On Hawker Centres and Local Food
According to Boulud, he has a soft spot for hawker centres because he says that they are unlike any other food culture. “People can say that because I live in New York, I must be so spoiled with all these food markets and food trucks all around the city. But the Singaporean hawker centre is unlike anything I have experienced,” he says. “In hawker centres, I feel this coherence of cuisines that may not be from the same country or tradition, but they still blend harmoniously together.”
“Singapore is this multicultural center of food. There’s a lot of creativity and a lot of emerging talent. The myriad of cuisines, the cooking, and the local street food are just amazing.”
Whenever he is in Singapore, Boulud says that his chefs always take him somewhere new to eat, and that he can always expect good food. “Chicken rice has always been my favourite local dish in Singapore. It’s so special,” he says. “Chilli crab is great; also laksa and bak chor mee. There are a lot of great noodle dishes here; there is a lot of variety. Also, the representation of different cultural cuisines such as Malaysian, Indonesian, Indian, Thai, Peranakan, and Vietnamese is very well-done.”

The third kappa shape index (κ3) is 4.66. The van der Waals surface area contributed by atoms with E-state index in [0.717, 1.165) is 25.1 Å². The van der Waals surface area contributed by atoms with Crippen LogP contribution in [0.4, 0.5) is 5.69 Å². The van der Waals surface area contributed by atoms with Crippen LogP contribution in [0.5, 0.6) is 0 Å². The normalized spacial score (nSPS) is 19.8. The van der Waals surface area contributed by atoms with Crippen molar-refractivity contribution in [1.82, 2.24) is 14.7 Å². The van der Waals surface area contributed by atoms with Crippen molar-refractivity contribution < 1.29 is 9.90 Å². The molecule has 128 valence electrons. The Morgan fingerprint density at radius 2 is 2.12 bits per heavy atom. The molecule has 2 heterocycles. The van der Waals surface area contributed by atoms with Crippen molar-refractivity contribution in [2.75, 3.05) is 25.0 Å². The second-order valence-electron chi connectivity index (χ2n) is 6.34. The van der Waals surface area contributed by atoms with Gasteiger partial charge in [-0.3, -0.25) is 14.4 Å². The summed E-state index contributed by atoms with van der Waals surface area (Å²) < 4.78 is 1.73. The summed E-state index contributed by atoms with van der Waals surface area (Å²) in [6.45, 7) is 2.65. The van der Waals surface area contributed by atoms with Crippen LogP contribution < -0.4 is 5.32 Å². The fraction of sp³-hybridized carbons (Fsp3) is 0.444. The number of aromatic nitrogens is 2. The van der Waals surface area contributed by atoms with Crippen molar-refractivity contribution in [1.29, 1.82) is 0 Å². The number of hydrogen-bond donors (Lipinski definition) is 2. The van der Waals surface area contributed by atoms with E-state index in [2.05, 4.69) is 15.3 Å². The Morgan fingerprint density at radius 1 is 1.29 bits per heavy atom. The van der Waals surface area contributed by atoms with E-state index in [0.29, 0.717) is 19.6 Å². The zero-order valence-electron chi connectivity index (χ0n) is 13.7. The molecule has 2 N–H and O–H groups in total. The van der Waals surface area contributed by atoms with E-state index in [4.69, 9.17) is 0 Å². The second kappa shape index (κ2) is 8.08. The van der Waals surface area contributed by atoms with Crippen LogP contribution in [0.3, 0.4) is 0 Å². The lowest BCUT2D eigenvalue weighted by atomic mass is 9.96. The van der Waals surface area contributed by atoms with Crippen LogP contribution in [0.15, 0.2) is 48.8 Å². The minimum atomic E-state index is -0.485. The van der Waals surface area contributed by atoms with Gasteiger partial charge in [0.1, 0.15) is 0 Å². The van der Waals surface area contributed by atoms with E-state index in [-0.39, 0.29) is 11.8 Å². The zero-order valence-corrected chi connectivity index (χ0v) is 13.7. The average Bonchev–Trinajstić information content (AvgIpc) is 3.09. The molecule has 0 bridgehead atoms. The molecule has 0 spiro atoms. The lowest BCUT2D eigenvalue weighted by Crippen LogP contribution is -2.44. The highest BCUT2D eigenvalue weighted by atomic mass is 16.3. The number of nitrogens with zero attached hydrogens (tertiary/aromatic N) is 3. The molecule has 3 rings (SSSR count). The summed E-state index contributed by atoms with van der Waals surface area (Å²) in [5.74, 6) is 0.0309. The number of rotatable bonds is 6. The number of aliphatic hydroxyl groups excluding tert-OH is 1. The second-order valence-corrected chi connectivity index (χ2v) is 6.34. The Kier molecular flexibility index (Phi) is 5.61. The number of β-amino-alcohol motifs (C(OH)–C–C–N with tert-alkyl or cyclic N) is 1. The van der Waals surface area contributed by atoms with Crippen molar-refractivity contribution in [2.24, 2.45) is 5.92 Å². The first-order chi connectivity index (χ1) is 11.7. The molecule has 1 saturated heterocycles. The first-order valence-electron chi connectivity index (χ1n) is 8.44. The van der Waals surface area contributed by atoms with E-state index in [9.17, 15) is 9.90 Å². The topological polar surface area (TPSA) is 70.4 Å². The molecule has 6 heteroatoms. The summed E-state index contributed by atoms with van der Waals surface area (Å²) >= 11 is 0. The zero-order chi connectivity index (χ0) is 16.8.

“You can go as deep inside the heart of Singapore and always have an experience that is unique.”
Finding Hope in the Midst of the Pandemic
Upon mention of other countries, Boulud looks back at the effects on the pandemic, and its impact on travel. “The last two years were very complicated,” he says. Boulud recalls March of 2020 when his 2-Star restaurant, Daniel, was doing its annual fundraising event. “I asked Julien [Royer] to come and take part in it; I even told him to extend his stay and to take advantage of New York! Little did we know that the pandemic was about to reach its peak. Thankfully, he managed to take the last flight out before the country shut down.”